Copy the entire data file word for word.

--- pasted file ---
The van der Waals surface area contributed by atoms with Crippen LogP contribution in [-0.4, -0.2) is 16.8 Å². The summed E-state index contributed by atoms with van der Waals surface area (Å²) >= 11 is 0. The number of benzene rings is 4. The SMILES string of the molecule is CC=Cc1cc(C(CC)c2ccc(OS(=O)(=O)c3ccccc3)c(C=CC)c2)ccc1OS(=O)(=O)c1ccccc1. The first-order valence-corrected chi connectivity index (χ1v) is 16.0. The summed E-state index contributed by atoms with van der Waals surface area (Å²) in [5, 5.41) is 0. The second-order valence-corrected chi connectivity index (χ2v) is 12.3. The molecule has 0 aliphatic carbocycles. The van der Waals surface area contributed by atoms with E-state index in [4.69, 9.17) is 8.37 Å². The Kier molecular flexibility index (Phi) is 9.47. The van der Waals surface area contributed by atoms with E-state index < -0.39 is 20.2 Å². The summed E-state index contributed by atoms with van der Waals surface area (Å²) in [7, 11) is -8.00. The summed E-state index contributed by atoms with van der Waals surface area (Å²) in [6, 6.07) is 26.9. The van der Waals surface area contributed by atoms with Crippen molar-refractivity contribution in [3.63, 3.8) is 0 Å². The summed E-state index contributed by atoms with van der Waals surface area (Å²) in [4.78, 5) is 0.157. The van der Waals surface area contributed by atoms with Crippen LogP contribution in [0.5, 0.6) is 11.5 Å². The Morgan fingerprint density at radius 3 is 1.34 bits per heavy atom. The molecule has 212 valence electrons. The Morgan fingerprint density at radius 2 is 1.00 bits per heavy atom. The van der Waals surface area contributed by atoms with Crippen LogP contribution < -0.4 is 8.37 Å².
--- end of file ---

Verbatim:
The van der Waals surface area contributed by atoms with Crippen LogP contribution in [-0.4, -0.2) is 16.8 Å². The summed E-state index contributed by atoms with van der Waals surface area (Å²) >= 11 is 0. The number of benzene rings is 4. The SMILES string of the molecule is CC=Cc1cc(C(CC)c2ccc(OS(=O)(=O)c3ccccc3)c(C=CC)c2)ccc1OS(=O)(=O)c1ccccc1. The first-order valence-corrected chi connectivity index (χ1v) is 16.0. The summed E-state index contributed by atoms with van der Waals surface area (Å²) in [5, 5.41) is 0. The second-order valence-corrected chi connectivity index (χ2v) is 12.3. The molecule has 0 aliphatic carbocycles. The van der Waals surface area contributed by atoms with E-state index in [4.69, 9.17) is 8.37 Å². The Kier molecular flexibility index (Phi) is 9.47. The van der Waals surface area contributed by atoms with E-state index < -0.39 is 20.2 Å². The summed E-state index contributed by atoms with van der Waals surface area (Å²) in [7, 11) is -8.00. The summed E-state index contributed by atoms with van der Waals surface area (Å²) in [6, 6.07) is 26.9. The van der Waals surface area contributed by atoms with Crippen molar-refractivity contribution in [3.63, 3.8) is 0 Å². The summed E-state index contributed by atoms with van der Waals surface area (Å²) in [4.78, 5) is 0.157. The van der Waals surface area contributed by atoms with Crippen LogP contribution in [0.5, 0.6) is 11.5 Å². The Morgan fingerprint density at radius 3 is 1.34 bits per heavy atom. The molecule has 212 valence electrons. The Morgan fingerprint density at radius 2 is 1.00 bits per heavy atom. The van der Waals surface area contributed by atoms with Crippen LogP contribution < -0.4 is 8.37 Å².